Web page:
Prague, 15 August 1997 (RFE/RL) -- When Tajik President Imomali Rakhmonov and opposition leader Said Abdullo Nuri signed a Tajik Peace Accord 27 June in Moscow, they took what still may turn out to be a useful first step toward Tajik stability. But almost two months later, the accord seems to have sown as many thorns of dissension as it has hopes for peace.
Despite the treaty, Tajikistan is experiencing another violent period in its short history as an independent country. Violence began in northern districts of the capital, Dushanbe last Saturday, and has spread west and south.
The peace agreement was to be a first step in bringing home members of Nuri's United Tajik Opposition (UTO), which had fought against government forces since mid-1992. The UTO leadership and fighters had dispersed to Afghanistan, Iran and UTO-controlled parts of Tajikistan.
But Tajikistan is still a dangerous country. This summer, the sons of the country's leading Islamic cleric were kidnapped. That followed a pre-treaty pattern of hostage-taking of United Nations military observers and Russian journalists. There was even a bungled attempt in the nominally-safe northern city of Khujand to assassinate the president.
So naturally, the leading representatives of the UTO coming back to Tajikistan wanted their own reliable body guards. Provision was made to allow 500 UTO fighters to return, armed, for this purpose. That has been unacceptable to some in Tajikistan.
President Rakhmonov has openly stated to two sessions of parliament that he is aware the legislature has members connected with organized crime. He has said that drug-running legislators are funding, by mysterious means, their own paramilitary bodyguards. He warned, without naming anyone, that change was coming and that the criminals had better get out of whatever shady business they might be involved in.
The first representatives of the UTO, and their bodyguards, were due to start arriving in Dushanbe Monday. But they never came. They now are expected this weekend.
Before the UTO's first arrivals showed up, fighting broke out between elements considered allies of the government. Around last weekend, special forces of the Interior Ministry sought to confiscate concealed weapons from the northern Dushanbe home of the chairman of the country's custom's committee, Yakub Salimov. Salimov, himself, was Tajikistan's Interior Minster until two years ago. He was sacked in August 1995 after Russian General Pavel Grachev, on an inspection of Russian troops guarding the Tajik-Afghan border against UTO fighters, discovered that Salimov's Interior Ministry had a larger force than the Tajik regular army.
Salimov continued to maintain influence among these forces. Last Sunday, fighters loyal to Salimov counter-attacked the special force teams of the Tajik Interior Ministry, who by then were destroying houses where concealed weapons had been found. Fighting lasted for several hours. Salimov's forces retreated westward out of the city towards the Uzbek border, hiding themselves in hard-to-access gorges.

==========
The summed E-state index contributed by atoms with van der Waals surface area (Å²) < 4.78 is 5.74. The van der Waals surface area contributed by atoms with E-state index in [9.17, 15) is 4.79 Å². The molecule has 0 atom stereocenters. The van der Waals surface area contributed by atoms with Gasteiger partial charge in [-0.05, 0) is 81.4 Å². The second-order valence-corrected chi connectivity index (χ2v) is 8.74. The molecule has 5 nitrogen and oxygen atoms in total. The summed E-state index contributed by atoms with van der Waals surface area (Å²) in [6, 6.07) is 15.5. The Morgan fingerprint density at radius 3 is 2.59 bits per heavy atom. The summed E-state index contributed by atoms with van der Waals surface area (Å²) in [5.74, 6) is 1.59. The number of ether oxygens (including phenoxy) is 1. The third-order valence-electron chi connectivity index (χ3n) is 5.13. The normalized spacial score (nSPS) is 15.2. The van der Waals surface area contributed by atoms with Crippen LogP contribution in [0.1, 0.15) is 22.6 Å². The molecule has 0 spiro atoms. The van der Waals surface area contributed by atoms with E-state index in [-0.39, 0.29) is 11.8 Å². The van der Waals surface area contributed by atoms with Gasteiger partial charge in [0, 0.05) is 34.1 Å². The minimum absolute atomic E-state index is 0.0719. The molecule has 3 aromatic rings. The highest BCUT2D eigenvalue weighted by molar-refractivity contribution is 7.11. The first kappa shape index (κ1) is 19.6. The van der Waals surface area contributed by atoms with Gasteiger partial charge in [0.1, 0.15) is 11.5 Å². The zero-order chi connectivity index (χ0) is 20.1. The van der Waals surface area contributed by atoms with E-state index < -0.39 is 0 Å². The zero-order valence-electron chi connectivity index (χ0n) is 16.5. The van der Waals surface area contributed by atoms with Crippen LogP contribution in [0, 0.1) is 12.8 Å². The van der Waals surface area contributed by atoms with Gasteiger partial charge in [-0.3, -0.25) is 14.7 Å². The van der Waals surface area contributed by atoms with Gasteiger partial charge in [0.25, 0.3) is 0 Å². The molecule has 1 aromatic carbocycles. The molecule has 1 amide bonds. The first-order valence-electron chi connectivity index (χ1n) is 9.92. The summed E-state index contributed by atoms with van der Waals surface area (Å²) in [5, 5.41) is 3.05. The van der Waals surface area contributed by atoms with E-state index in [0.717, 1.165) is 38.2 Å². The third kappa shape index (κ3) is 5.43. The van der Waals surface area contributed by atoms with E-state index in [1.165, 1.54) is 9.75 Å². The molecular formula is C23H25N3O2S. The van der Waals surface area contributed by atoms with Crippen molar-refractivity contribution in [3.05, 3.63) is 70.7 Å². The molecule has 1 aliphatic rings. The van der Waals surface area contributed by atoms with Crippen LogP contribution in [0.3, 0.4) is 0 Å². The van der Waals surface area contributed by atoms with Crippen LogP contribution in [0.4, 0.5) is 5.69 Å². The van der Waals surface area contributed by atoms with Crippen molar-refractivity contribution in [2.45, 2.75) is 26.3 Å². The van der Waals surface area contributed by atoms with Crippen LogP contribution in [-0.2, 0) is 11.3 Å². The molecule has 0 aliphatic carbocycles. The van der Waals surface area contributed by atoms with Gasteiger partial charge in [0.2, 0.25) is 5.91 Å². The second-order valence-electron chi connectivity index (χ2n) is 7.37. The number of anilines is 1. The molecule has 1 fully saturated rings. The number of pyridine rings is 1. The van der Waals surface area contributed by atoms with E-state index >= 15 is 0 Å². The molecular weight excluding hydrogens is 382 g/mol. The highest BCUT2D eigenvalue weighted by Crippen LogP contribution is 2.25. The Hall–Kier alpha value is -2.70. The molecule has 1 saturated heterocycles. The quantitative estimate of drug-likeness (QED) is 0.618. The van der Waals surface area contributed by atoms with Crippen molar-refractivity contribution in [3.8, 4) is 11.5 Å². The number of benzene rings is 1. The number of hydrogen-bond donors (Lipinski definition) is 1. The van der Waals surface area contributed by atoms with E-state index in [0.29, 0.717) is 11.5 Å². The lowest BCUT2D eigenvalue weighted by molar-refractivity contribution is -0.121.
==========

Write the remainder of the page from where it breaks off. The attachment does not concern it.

The way to the border runs through the city of Tursunzade, location of the biggest aluminum plant in Central Asia. The plant is Tajikistan's biggest export money maker. Tursunzade has been under the control of various warlords almost since the civil war started in 1992. For most of this year, it was under the control of Tajikistan's most famous military man, Colonel Mahmud Khudaberdiyev, commander of the Tajik Army's First Brigade. This brigade comprises the rapid reaction force of the presidential guard.
But Khudaberdiyev has shown himself to be an ally of convenience. He has fought for the government and also sent his forces toward the capital while making demands on the government, demands that were usually met. In the course of all this he has carved out his own area of influence centered on the city of Kurgan-Teppe. Khudaberdiyev now says that troops from the presidential guard attacked his checkpoints at the Fakhrabad Pass about 25 km south of Dushanbe sometime after the battle began raging in northern Dushanbe. Whoever started it, an artillery battle ensued and Khudaberdiyev's forces found thmselves fighting against those of the man technically his superior officer, General Gafar Mirzoyev.
Both sides have been swearing loyalty to the president and calling for peaceful resolution to the problem while attacking each other. Khudaberdiyev and Rakhmonov had agreed to meet on Wednesday for negotiations. The Russian Army's 191st regiment, based not far from Kurgan-Teppe, was to host the meeting. Instead, the two reportedly talked by telephone. Reports of that conversation were sketchy and some proved to be inaccurate. ITAR-TASS reports that the president since has ordered Khudaberdiyev replaced as commander of the rapid reaction force.
News reports often refer to Khudaberdiyev as a warlord. But the days of the war against the UTO are over and the government's use for dubious allies should be also. The government blames Salimov and Khudaberdiyev for the fighting that erupted. But it is also true that for the government housecleaning is overdue. The whole process of trying to bring peace and stability to Tajikistan is complicated by a situation where corruption and pockets of individual armed might have become entrenched as the customary order of things.
As always the civilian population bears the brunt. Reuters this week quotes an old Tajik who was asked what he was doing in a battle zone. As a shell exploded in the field behind him, he responded: "We're bringing in the harvest as normal."